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14 February 2014 @ 09:22 am
V-day  
A little while ago I ordered a travel guitar from Charlie Hyde, a local craftsman who had built his own.  His progress was delayed by a "small" stroke -- as if any brain ailment is small! -- but he did finish it, and yesterday brought it by.

The new guitar is CUTE, and also musically sound.  Did I just write that?  Well, it makes a sound, and that sound is quite sound.  And musical.


It's better than the other two travel guitars I've had, by virtue of more sophisticated design.  Small guitars lack bass response because of the size of the resonating cavity, but the one Charlie made incorporates a small preamp built into the body to passively boost the low notes.  It draws very little power; it's run by a hearing-aid battery than has to be replaced every few years.

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It has little microswitch controls for the volume and tone of the amplified bass strings.  I'll experiment with them today.

Playing on the metal strings did hurt my left hand a little – slightly more tension than the classical nylon strings – but this morning I think the hand feels a little better for the exercise.

(The hand has been bothering me since I hurt it packing to leave MIT in mid-December.  I went to the VA doctor a couple of days ago, and he said that I should ignore the pain and exercise it.)



It's Valentine's Day, which is also an anniversary for us; we met at a Valentine's Day dance in (gasp) 1961.  By improbable coincidence, I found a card that actually has 53 hearts in its design.

(I didn't count the hearts in the store.  Figured to add however many with a red pen.  But knock me down with a feather in space, as Tom Corbett, Space Cadet, will say some day in the future.  It already had exactly fifty-three.)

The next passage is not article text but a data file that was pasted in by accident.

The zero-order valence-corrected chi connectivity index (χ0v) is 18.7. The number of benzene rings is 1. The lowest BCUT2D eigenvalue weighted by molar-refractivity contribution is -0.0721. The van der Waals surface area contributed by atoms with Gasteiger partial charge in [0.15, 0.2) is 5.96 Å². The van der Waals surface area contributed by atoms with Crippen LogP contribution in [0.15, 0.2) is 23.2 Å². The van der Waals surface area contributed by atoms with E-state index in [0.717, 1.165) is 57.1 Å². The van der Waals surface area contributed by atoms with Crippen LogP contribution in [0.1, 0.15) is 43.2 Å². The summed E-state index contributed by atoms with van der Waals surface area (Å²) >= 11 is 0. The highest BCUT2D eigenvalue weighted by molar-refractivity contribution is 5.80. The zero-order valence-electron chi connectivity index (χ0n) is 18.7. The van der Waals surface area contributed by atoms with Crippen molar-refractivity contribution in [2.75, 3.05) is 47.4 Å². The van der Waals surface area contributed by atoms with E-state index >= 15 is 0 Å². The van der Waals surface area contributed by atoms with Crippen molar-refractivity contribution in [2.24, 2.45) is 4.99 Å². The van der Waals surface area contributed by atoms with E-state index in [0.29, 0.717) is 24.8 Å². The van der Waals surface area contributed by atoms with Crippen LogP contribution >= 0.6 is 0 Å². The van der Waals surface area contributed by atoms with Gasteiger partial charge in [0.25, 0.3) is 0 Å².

I also gave her an oriole/hummingbird feeder that features cups of jelly.  She gave me a hand-crafted camp knife she found at the Medieval Faire.

So happy V-day, everybody!  Take heart!

Joe





(If any guitar people are interested, here's the technical note about the guitar's wood from its designer -- )

John Calkin travel guitar (made from a kit by Charlie Hyde)


Butternut. Also called white walnut, butternut is softer and less likely to be figured than black walnut. It's not really white, but a creamy light brown. Flatsawn stock shows prominent lines from the growth rings. I've never come across a quartersawn board of butternut, nor a piece large enough to make into a full-size guitar, much to my regret. The trees do grow large enough, however. The wood bends nicely, but go easy on the water as it is more absorbent than walnut or mahogany. It's a fuzzy wood, easy to sand, but the fuzz won't stay down. A long series of whiskerings will deal with it, but I normally sand to 220 grit, shoot a sealer coat which raises the grain and locks it, then sand with 320 to remove the whiskers. I've only gloss-finished butternut with CrystaLac and found pore filling unnecessary. A lacquer job might go faster if filler was used. On my low-end travel guitars, I shoot a coat of lacquer, sand with 320, then shoot two more coats, polish quickly by hand to make the surface silky, and call it quits. It's an attractive look, but I would never do it on an expensive instrument.
 
 
( 2 comments — Leave a comment )
Russell LetsonRussell Letson on February 14th, 2014 04:35 pm (UTC)
You're bringing it to ICFA, right? I'm now flying with the GS-Mini instead of the Baby Taylor. We can have a travel-guitar pick-off.

BTW, I'd view any advice (even from a non-hand-specialist doctor) about ignoring hand pain while exercising. Unless it's just fingertip soreness, which is unavoidable when you transition to a more resistant string gauge/material. My now-retired doc liked the old joke: "Doc, it hurts when I do this." "Then don't do that."
joe_haldemanjoe_haldeman on February 20th, 2014 12:51 pm (UTC)
hand pain
Russ, this pain is pretty persistent. It goes away when the hand is in a curled, relaxed state, but it hurts either to straighten it out or curl it past midway. I can play for about 45 minutes, but then the pain seems to signal "danger."

Of course I've been doing it long enough to ignore it and play through the pain. But I'd better take it slow. Especially the third "t" finger, which wants to get stuck in a curled-up position.

I didn't bring a softer guitar because I probably wouldn't play the new one if there were an easy alternative. I want to put enough time in it that it feels relatively easy.

I d think that when I restring it the first time, I'm going to try Super Slinkies. I've always liked the twangy bendable sound. It's sort of the opposite of subtle, but this is a pretty blunt instrument.

Joe
( 2 comments — Leave a comment )